Minutes after Los Angeles' 109-102 victory over the Boston Celtics in Game 2 of the NBA championship series, Lakers center Kareem Abdul-Jabbar was confronted with a sure sign of his mortality.

Making his way though a crowd to enter his team's locker room, Abdul-Jabbar was stopped cold by the sight of former Celtics player Nate Archibald. Like Abdul-Jabbar, Archibald led a storied career in the NBA, one that spanned 14 seasons.

However, like the other 14,889 at Boston Garden Thursday, Archibald, 36, was only a spectator. Abdul-Jabbar, a 16-year veteran, was familiar with that role as well, having assumed it in the series opener last Monday when he scored just 12 points and had three rebounds.

Thursday night, though, Abdul-Jabbar gave an inspired performance: 30 points, 17 rebounds, eight assists and three blocked shots.

Two years older than Archibald, Abdul-Jabbar didn't need his friend's presence to remind him that there are only so many sky hooks and championship series remaining in his career, one that he has said will conclude after the 1985-86 season. Between the first two games of this series in fact, all the reminder Abdul-Jabbar needed was a darkened room and a projector.

"I knew it at the end of the first game and looking at the films confirmed it," Abdul-Jabbar said. "I wasn't getting up the court or helping my teammates out on defense. Everyone was in the forecourt and I was in the back court."

Throughout the Celtics' 148-114 Game 1 win, Boston center Robert Parish, 31, had beaten Abdul-Jabbar for position on the floor. Sometimes, Abdul-Jabbar was so far out of the picture it wasn't even a contest. When the Lakers had the ball, their fast break game slowed to a crawl and Abdul-Jabbar, the linchpin of that set, was unable to do much to help.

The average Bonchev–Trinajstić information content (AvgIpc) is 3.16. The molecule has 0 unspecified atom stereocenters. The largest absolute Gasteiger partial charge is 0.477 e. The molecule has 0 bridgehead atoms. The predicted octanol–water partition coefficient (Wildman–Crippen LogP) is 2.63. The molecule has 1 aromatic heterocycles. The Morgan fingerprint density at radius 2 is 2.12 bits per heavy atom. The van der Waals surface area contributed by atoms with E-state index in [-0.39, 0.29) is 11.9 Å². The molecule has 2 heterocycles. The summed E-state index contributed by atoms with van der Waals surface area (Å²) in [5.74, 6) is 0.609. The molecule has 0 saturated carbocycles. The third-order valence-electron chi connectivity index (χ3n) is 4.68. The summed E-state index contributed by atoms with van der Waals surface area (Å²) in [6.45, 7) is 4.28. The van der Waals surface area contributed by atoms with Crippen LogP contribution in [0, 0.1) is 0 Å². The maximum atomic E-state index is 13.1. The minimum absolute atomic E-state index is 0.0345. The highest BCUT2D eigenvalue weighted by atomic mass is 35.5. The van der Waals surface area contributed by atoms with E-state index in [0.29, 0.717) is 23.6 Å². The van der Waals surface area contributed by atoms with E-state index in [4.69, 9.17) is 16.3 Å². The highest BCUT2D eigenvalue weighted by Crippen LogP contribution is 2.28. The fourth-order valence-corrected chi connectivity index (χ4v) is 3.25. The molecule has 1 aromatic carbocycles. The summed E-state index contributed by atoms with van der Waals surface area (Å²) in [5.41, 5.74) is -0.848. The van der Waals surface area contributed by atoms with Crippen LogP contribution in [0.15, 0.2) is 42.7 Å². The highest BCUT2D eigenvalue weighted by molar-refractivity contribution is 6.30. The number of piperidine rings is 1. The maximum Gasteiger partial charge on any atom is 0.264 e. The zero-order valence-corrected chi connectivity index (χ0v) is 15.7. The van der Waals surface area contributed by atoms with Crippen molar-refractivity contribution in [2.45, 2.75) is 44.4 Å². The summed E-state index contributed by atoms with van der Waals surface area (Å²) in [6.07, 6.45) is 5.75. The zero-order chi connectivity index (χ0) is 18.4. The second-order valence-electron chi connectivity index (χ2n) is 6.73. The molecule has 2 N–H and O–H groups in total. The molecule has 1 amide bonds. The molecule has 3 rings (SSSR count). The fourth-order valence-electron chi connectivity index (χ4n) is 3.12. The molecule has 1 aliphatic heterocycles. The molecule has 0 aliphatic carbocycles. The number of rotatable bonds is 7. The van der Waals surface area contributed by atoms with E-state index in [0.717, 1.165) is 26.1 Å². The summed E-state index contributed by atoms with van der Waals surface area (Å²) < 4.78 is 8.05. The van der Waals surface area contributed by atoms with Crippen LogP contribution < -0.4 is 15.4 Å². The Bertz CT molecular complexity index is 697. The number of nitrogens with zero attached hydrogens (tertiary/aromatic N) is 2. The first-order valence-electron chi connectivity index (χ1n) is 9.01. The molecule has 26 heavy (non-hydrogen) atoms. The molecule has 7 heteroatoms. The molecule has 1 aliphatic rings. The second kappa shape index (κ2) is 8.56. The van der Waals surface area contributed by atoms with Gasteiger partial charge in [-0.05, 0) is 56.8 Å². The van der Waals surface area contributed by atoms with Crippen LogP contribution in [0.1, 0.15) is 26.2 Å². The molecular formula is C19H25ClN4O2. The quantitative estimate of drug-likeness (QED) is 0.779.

"That's my job. It's what the team expects and I try to deliver. That wasn't the case in the first game," he said. "But it wasn't just me. It was everybody. The way we played wasn't good enough to be in the NBA at all, let alone the world championship series."

Still, three days of watching films of the Memorial Day debacle convinced Abdul-Jabbar that he had to take a more active role. More important, it spurred his pride.

"I don't feel very different," he said after Game 2. "It's only been four days but I guess I have ups and downs like everyone else. I didn't think I had to play this game for any sort of vindication. I did feel it was played for pride, especially my own. If I didn't have that, I wouldn't be here now."

It has been said that for the last two or three seasons the Lakers have belonged to Magic Johnson. After all, the 6-foot-9 guard is the primary caretaker of the basketball.

In the locker room, there's also little surprise that Johnson is the team's spiritual offcourt leader.

But Abdul-Jabbar is the team's captain and when he assumes a hands-on role, as he did Thursday, it carries great significance.

"I knew he would be ready from the get-go," said teammate Michael Cooper. "He was really running with us in the practices and before the game he came up to each of us and gave us a little pep talk."

In turn, the Lakers helped out Abdul-Jabbar by fine-tuning their offense. Using rapid ball movement and wider spacing on the court, Los Angeles forced Boston to chase the basketball for much of the game.

"It was too easy for them to double-team me in the first game," he said. "They didn't have as much of a chance to do that tonight, and it gave me about two feet more to work with, which made things easier."

The power of the Lakers' game was reflected best in one statistic: Boston, one of the league's better rebounding teams, was limited to just three offensive rebounds in the first half.

"For him to do that kind of work at 89 years of age, I mean 38, had to help their club," Boston Coach K.C. Jones said.

There were no jokes from Lakers Coach Pat Riley, a man only two years older than Abdul-Jabbar. "Without Kareem we're just an average team," he said. "In my opinion he's simply the greatest player who's ever played."